Pakistan, a Muslim country, has spent about half of its independent life under military governments. Today, Pakistani leadership celebrates the ruling coalitions success in almost finishing the first five year term in history (previous leaders indicted by the courts, assassinated by extremists or brushed aside by the generals.) In meetings last week with the senior General, Prime Minister and the Foreign Minister, they made the case for a new and updated image of Pakistan: one of the largest democracies in the world, with a vibrant and open press, an upcoming demographic dividend of hardworking young people, and a highly educated elite leadership of the country. Islamabad and Lahore, where we visited, were relatively safe and certainly safer than Afghanistan. It was clear to us that Pakistan has an image problem.
Pakistan also has a power problem, as in electric power. Power is now off two hours out of three all day and all night. Estimates are that the country has enough generation capacity (hydro and oil based) to handle all the load, but corruption, power stealing, poor payment rates and the classic mistake of underpricing power compared to its real generation cost means that industrial production is threatened. Everyone of means has a UPS, and the air-conditioning seldom works on a 45 Celcius day. Our meetings often were literally in the dark, a common enough occurrence that people did not even remark about it.
Pakistanis are on their way to full mobile penetration with more than 110 million users, and all effective political communication programs now rely on SMS. 3G licenses are underway and the start of a real software industry can be seen.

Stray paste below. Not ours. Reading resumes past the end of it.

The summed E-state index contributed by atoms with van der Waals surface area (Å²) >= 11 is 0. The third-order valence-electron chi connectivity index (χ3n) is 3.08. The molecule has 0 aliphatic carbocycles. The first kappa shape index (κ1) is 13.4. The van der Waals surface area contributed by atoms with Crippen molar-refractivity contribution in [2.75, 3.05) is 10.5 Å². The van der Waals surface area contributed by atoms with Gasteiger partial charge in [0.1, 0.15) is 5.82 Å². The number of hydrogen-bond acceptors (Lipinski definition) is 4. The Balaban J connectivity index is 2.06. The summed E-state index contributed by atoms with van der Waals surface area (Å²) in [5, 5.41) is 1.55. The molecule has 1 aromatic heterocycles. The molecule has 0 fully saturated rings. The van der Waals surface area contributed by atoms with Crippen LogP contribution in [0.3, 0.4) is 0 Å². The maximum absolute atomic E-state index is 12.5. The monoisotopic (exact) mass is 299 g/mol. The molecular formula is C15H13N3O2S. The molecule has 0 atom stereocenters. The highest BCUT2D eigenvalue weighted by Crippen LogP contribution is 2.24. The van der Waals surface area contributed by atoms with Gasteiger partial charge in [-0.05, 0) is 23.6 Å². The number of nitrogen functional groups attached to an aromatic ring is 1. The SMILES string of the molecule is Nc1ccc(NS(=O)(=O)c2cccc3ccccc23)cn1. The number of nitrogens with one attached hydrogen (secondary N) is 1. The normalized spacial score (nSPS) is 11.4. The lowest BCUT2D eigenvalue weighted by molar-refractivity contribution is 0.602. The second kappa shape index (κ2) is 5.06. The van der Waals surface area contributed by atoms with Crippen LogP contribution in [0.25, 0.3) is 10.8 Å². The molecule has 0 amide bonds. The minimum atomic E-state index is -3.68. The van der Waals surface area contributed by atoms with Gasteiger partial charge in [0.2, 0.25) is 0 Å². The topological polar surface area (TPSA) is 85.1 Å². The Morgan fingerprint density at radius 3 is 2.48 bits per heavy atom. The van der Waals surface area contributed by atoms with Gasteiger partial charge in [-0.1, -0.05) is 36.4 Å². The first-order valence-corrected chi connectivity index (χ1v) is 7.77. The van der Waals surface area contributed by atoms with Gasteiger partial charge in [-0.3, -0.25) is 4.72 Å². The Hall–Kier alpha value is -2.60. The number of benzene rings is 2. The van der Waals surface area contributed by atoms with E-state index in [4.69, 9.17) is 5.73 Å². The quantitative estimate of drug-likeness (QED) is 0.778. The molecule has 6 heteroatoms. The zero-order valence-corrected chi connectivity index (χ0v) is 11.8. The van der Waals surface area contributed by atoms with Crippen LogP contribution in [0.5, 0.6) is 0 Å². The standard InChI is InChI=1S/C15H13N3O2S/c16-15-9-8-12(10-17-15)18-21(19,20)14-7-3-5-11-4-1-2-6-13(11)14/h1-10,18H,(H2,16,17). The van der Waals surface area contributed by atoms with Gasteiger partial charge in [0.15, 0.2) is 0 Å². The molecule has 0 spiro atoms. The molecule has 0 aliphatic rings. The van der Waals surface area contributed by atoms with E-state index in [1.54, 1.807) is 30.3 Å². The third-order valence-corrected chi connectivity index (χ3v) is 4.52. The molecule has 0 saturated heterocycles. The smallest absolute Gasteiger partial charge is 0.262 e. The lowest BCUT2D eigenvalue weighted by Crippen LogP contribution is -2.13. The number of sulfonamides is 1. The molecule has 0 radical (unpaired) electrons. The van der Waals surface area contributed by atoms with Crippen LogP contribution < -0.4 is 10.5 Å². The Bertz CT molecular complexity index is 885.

Against this backdrop, another side of Pakistan emerges. The consensus is that the military drives the foreign policy of the country with unforeseen consequences. Alleged use of extremist groups to fight in Kashmir enables a criminal element to flourish, and the hosting of the Taliban in the autonomous regions (called FATA) to the north and west in the mountains turned an ungoverned area into a very dangerous area. The Army Generals explained the difference between fundamentalism (which they support) and extremism (which they fight), and the political leadership explained that the extremism now comes from “seminaries” where youth are indoctrinated, housed and fed in the rural areas where there are no opportunities at all.
Until recently a strong US ally, Pakistan is now on very good terms with China, and has improving relations with India (with whom they have had three wars.) The development of a nuclear stalemate between India and Pakistan seems to have forced them to pursue accommodation and trade is now increasing rapidly. The press are generally hyper-critical of the United States policies in the region and take the view that the India-US relationship is driving much of our countries behavior. The drone strikes are universally condemned as a violation of sovereignty and their constitution and are subject to much negotiation between the two countries. The bin Laden raid is viewed with strikingly different perspectives in the two countries.
The son of the chief of the Supreme Court is under investigation for corruption, and the media in turmoil after the appearance of staged interviews. In return, the Supreme Court has ruled that the Prime Minister is unable to govern after he was sentenced to a 30 second (yes, that’s right) detention for failing to investigate a corruption case against the President. The Prime Minister, so proud of the stability of the political system in his comments a week ago, is now the former-Prime Minister. The lack of trust within the society weakens both the real and perceived effectiveness of the government on security, corruption and good government matters.